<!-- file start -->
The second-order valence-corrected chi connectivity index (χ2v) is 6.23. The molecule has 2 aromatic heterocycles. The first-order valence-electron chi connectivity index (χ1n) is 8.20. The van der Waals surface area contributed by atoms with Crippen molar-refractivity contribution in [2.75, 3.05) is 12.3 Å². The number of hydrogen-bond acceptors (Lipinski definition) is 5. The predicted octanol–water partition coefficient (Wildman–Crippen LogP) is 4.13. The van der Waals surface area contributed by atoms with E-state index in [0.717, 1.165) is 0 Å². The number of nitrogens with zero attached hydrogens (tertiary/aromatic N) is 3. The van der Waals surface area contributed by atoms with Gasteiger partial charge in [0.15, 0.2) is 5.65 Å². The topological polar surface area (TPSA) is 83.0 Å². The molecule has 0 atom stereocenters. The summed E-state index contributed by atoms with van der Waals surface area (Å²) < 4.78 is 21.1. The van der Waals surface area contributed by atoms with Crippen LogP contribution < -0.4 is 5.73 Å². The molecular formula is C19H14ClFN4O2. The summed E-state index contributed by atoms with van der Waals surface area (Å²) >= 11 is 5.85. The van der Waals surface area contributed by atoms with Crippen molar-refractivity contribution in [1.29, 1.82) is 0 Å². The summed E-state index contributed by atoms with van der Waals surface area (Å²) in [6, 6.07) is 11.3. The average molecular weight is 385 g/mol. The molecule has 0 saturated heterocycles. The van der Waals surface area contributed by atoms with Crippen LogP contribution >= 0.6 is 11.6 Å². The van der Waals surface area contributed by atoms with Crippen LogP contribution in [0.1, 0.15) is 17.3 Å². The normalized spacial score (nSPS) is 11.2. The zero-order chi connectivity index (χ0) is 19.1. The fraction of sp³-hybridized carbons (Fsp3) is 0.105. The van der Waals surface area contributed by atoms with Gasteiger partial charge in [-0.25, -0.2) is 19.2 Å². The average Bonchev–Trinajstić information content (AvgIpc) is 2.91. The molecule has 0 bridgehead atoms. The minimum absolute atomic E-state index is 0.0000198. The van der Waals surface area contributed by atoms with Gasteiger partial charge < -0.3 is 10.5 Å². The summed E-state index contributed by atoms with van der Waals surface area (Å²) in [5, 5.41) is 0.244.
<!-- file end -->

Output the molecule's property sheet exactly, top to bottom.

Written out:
The second-order valence-corrected chi connectivity index (χ2v) is 6.23. The molecule has 2 aromatic heterocycles. The first-order valence-electron chi connectivity index (χ1n) is 8.20. The van der Waals surface area contributed by atoms with Crippen molar-refractivity contribution in [2.75, 3.05) is 12.3 Å². The number of hydrogen-bond acceptors (Lipinski definition) is 5. The predicted octanol–water partition coefficient (Wildman–Crippen LogP) is 4.13. The van der Waals surface area contributed by atoms with E-state index in [0.717, 1.165) is 0 Å². The number of nitrogens with zero attached hydrogens (tertiary/aromatic N) is 3. The van der Waals surface area contributed by atoms with Gasteiger partial charge in [0.15, 0.2) is 5.65 Å². The topological polar surface area (TPSA) is 83.0 Å². The molecule has 0 atom stereocenters. The summed E-state index contributed by atoms with van der Waals surface area (Å²) < 4.78 is 21.1. The van der Waals surface area contributed by atoms with Crippen LogP contribution < -0.4 is 5.73 Å². The molecular formula is C19H14ClFN4O2. The summed E-state index contributed by atoms with van der Waals surface area (Å²) >= 11 is 5.85. The van der Waals surface area contributed by atoms with Crippen molar-refractivity contribution in [1.29, 1.82) is 0 Å². The summed E-state index contributed by atoms with van der Waals surface area (Å²) in [6, 6.07) is 11.3. The average molecular weight is 385 g/mol. The molecule has 0 saturated heterocycles. The van der Waals surface area contributed by atoms with Crippen LogP contribution >= 0.6 is 11.6 Å². The van der Waals surface area contributed by atoms with Crippen LogP contribution in [0.1, 0.15) is 17.3 Å². The normalized spacial score (nSPS) is 11.2. The zero-order chi connectivity index (χ0) is 19.1. The fraction of sp³-hybridized carbons (Fsp3) is 0.105. The van der Waals surface area contributed by atoms with Gasteiger partial charge in [-0.25, -0.2) is 19.2 Å². The average Bonchev–Trinajstić information content (AvgIpc) is 2.91. The molecule has 0 bridgehead atoms. The minimum absolute atomic E-state index is 0.0000198. The van der Waals surface area contributed by atoms with Gasteiger partial charge < -0.3 is 10.5 Å². The summed E-state index contributed by atoms with van der Waals surface area (Å²) in [5, 5.41) is 0.244.